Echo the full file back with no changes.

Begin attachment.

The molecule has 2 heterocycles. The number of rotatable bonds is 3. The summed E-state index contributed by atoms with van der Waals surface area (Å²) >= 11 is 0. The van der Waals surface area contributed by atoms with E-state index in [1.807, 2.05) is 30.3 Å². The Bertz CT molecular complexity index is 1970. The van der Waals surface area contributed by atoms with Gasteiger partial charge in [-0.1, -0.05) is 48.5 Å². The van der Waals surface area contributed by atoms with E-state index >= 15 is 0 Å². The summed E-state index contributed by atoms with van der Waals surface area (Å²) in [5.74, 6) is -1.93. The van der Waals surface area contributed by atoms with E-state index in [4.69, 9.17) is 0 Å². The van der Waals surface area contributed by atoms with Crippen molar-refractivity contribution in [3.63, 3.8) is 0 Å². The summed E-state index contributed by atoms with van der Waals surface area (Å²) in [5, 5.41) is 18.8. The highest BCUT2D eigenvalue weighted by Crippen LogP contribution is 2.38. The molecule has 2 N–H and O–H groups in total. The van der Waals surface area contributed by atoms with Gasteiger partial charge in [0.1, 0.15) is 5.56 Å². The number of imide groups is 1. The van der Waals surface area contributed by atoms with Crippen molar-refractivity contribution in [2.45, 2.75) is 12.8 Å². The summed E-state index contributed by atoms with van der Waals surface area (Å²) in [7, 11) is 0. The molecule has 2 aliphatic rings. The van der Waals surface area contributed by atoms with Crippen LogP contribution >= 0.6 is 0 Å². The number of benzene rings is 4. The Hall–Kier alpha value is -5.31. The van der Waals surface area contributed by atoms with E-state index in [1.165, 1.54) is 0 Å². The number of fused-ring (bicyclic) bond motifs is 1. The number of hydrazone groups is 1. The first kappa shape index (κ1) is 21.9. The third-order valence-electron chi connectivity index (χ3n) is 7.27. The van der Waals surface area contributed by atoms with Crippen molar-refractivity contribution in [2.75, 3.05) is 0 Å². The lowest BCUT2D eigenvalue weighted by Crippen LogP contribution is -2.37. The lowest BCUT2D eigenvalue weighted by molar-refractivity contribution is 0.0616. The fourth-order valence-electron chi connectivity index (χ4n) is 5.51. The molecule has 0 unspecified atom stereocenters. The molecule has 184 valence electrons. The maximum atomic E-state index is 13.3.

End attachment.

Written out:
The molecule has 2 heterocycles. The number of rotatable bonds is 3. The summed E-state index contributed by atoms with van der Waals surface area (Å²) >= 11 is 0. The van der Waals surface area contributed by atoms with E-state index in [1.807, 2.05) is 30.3 Å². The Bertz CT molecular complexity index is 1970. The van der Waals surface area contributed by atoms with Gasteiger partial charge in [-0.1, -0.05) is 48.5 Å². The van der Waals surface area contributed by atoms with E-state index >= 15 is 0 Å². The summed E-state index contributed by atoms with van der Waals surface area (Å²) in [5.74, 6) is -1.93. The van der Waals surface area contributed by atoms with E-state index in [4.69, 9.17) is 0 Å². The van der Waals surface area contributed by atoms with Crippen molar-refractivity contribution in [3.63, 3.8) is 0 Å². The summed E-state index contributed by atoms with van der Waals surface area (Å²) in [5, 5.41) is 18.8. The highest BCUT2D eigenvalue weighted by Crippen LogP contribution is 2.38. The molecule has 2 N–H and O–H groups in total. The van der Waals surface area contributed by atoms with Gasteiger partial charge in [0.1, 0.15) is 5.56 Å². The number of imide groups is 1. The van der Waals surface area contributed by atoms with Crippen molar-refractivity contribution in [2.45, 2.75) is 12.8 Å². The summed E-state index contributed by atoms with van der Waals surface area (Å²) in [7, 11) is 0. The molecule has 2 aliphatic rings. The van der Waals surface area contributed by atoms with Crippen LogP contribution >= 0.6 is 0 Å². The number of benzene rings is 4. The Hall–Kier alpha value is -5.31. The van der Waals surface area contributed by atoms with E-state index in [1.165, 1.54) is 0 Å². The number of fused-ring (bicyclic) bond motifs is 1. The number of hydrazone groups is 1. The first kappa shape index (κ1) is 21.9. The third-order valence-electron chi connectivity index (χ3n) is 7.27. The van der Waals surface area contributed by atoms with Crippen molar-refractivity contribution in [2.75, 3.05) is 0 Å². The lowest BCUT2D eigenvalue weighted by Crippen LogP contribution is -2.37. The lowest BCUT2D eigenvalue weighted by molar-refractivity contribution is 0.0616. The fourth-order valence-electron chi connectivity index (χ4n) is 5.51. The molecule has 0 unspecified atom stereocenters. The molecule has 184 valence electrons. The maximum atomic E-state index is 13.3.